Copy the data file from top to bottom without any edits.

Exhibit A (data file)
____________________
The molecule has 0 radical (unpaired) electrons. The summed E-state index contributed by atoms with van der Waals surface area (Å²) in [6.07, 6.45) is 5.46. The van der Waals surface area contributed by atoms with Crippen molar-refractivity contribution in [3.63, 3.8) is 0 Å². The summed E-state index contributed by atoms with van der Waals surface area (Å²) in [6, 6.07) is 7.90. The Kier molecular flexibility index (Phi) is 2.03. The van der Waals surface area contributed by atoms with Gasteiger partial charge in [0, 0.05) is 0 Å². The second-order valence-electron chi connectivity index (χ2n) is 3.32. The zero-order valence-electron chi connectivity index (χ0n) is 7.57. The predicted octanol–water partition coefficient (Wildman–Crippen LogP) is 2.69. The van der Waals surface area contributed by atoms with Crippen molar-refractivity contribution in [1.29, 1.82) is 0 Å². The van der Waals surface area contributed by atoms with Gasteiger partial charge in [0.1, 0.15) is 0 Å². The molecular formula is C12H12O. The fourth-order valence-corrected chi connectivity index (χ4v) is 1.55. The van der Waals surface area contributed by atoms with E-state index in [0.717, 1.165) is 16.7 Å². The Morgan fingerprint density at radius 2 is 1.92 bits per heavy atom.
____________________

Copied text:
The molecule has 0 radical (unpaired) electrons. The summed E-state index contributed by atoms with van der Waals surface area (Å²) in [6.07, 6.45) is 5.46. The van der Waals surface area contributed by atoms with Crippen molar-refractivity contribution in [3.63, 3.8) is 0 Å². The summed E-state index contributed by atoms with van der Waals surface area (Å²) in [6, 6.07) is 7.90. The Kier molecular flexibility index (Phi) is 2.03. The van der Waals surface area contributed by atoms with Gasteiger partial charge in [0, 0.05) is 0 Å². The second-order valence-electron chi connectivity index (χ2n) is 3.32. The zero-order valence-electron chi connectivity index (χ0n) is 7.57. The predicted octanol–water partition coefficient (Wildman–Crippen LogP) is 2.69. The van der Waals surface area contributed by atoms with Crippen molar-refractivity contribution in [1.29, 1.82) is 0 Å². The van der Waals surface area contributed by atoms with Gasteiger partial charge in [0.1, 0.15) is 0 Å². The molecular formula is C12H12O. The fourth-order valence-corrected chi connectivity index (χ4v) is 1.55. The van der Waals surface area contributed by atoms with E-state index in [0.717, 1.165) is 16.7 Å². The Morgan fingerprint density at radius 2 is 1.92 bits per heavy atom.